On the official Web site for his anticipated presidential run, former U.S. Sen. Fred Thompson (R-Tenn.) says that during the Watergate hearings he "gained national attention for leading the line of inquiry that revealed the audio-taping system in the White House Oval Office." A former assistant U.S. attorney in Tennessee, Thompson served as minority counsel to the Senate Watergate Committee.

But a story published in yesterday's Boston Globe reveals details about his role in the Watergate probe that suggests Thompson was something other than the good-government crusader he now makes himself out to be. It begins:

The day before Senate Watergate Committee minority counsel Fred Thompson made the inquiry that launched him into the national spotlight -- asking an aide to President Nixon whether there was a White House taping system -- he telephoned Nixon's lawyer.

Thompson tipped off the White House that the committee knew about the taping system and would be making the information public. In his all-but-forgotten Watergate memoir, "At That Point in Time," Thompson said he acted with "no authority" in divulging the committee's knowledge of the tapes, which provided the evidence that led to Nixon's resignation. It was one of many Thompson leaks to the Nixon team, according to a former investigator for Democrats on the committee, Scott Armstrong , who remains upset at Thompson's actions.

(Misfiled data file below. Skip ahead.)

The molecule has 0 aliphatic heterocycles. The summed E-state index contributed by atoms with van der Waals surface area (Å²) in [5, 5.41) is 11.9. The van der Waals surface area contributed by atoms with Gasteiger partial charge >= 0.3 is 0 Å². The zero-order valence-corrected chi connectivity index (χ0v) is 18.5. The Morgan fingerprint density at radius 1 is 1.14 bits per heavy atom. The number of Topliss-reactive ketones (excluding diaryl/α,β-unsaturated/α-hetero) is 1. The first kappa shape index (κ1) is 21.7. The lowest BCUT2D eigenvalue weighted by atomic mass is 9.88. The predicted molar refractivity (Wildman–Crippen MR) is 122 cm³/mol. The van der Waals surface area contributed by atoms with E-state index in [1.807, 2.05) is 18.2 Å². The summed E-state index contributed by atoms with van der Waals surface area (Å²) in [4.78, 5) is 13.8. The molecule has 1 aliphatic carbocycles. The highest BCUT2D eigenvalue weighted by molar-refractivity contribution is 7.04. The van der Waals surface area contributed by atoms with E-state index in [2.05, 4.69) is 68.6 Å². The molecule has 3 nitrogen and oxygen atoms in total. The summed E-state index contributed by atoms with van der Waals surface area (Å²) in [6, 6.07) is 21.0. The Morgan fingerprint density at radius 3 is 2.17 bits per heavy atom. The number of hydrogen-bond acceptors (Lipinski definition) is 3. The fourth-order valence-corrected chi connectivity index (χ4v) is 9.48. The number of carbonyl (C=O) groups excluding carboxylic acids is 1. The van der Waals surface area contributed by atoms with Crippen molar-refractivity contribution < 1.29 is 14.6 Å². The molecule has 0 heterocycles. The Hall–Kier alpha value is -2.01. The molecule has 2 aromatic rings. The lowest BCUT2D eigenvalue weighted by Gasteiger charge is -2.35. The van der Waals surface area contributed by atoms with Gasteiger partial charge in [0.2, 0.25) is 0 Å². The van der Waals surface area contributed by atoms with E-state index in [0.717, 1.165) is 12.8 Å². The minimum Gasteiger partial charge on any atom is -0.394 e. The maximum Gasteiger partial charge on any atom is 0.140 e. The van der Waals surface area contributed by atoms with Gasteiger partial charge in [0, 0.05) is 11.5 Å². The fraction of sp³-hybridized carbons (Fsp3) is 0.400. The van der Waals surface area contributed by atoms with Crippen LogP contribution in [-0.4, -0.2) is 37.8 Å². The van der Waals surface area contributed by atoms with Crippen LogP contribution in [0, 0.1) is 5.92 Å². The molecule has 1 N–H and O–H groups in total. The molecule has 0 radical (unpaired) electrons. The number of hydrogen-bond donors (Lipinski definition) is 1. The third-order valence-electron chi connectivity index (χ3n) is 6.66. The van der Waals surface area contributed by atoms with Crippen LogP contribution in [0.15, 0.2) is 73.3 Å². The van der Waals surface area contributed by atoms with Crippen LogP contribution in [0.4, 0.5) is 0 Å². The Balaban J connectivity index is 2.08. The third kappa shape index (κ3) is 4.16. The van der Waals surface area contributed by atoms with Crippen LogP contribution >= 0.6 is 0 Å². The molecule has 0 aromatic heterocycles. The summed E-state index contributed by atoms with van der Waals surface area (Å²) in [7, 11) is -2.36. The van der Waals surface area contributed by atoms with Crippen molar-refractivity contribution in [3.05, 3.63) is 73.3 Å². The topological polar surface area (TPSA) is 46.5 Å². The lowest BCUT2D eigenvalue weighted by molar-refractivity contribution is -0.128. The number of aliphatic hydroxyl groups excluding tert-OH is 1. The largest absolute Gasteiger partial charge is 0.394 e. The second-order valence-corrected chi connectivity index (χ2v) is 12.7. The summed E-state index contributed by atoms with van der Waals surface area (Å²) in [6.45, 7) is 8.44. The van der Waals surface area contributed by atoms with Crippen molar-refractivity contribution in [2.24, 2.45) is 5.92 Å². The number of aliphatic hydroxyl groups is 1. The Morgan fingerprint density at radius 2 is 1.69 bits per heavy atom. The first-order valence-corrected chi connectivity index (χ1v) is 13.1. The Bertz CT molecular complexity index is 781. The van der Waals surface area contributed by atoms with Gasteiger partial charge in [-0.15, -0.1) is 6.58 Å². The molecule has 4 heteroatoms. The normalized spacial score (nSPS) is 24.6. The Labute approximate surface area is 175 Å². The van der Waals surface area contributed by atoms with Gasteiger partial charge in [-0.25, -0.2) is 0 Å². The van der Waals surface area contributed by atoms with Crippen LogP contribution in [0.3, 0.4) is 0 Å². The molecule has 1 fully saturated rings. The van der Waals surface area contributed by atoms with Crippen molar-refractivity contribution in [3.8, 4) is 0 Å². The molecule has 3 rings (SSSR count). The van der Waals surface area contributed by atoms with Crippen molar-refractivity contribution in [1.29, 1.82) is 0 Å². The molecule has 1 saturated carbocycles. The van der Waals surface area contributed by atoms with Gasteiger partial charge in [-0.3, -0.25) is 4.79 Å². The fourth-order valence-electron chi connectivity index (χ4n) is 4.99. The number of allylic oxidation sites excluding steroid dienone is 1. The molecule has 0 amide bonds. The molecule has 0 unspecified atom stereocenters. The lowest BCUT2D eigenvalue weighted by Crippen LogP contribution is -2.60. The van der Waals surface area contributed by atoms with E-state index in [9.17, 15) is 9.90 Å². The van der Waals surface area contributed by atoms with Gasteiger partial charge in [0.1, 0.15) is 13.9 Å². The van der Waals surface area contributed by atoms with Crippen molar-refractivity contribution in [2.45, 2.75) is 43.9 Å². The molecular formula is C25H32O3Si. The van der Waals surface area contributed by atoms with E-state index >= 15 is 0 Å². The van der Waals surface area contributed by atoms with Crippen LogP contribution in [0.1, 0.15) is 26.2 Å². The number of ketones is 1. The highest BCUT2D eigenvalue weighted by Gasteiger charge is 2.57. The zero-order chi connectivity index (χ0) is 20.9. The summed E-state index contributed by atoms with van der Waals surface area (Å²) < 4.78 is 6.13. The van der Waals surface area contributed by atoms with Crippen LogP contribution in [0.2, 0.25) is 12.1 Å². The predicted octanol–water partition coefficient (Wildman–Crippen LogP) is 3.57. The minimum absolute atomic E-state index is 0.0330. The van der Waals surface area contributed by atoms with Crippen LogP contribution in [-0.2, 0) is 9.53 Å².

"Thompson was a mole for the White House," Armstrong said in an interview. "Fred was working hammer and tong to defeat the investigation of finding out what happened to authorize Watergate and find out what the role of the president was."

In fact, it wasn't actually Thompson who first discovered Nixon was taping conversations, nor was he the first to question the Nixon White House about it, according to the Globe. The initial revelation occurred during a private session between congressional investigators and Nixon aide Alexander Butterfield in response to a question by Don Sanders, a Republican staffer. The Globe reports:

When Thompson learned of Butterfield's admission, he leaked the revelation to Nixon's counsel, J. Fred Buzhardt.

Thompson got to ask the question during the public session at the behest of Sen. Howard Baker (R-Tenn.), whose 1972 re-election campaign he had managed.

Understanding Thompson's role in the Nixon case, the Globe says, "helps put in perspective" his recent role as an outspoken advocate for pardoning Vice President Dick Cheney's former chief of staff, I. Lewis "Scooter" Libby, convicted earlier this year of obstructing justice in the investigation into who leaked a CIA operative's identity. Thompson also served as an advisor for the defense trust of Libby, whose sentence was controversially commuted earlier this week by President Bush.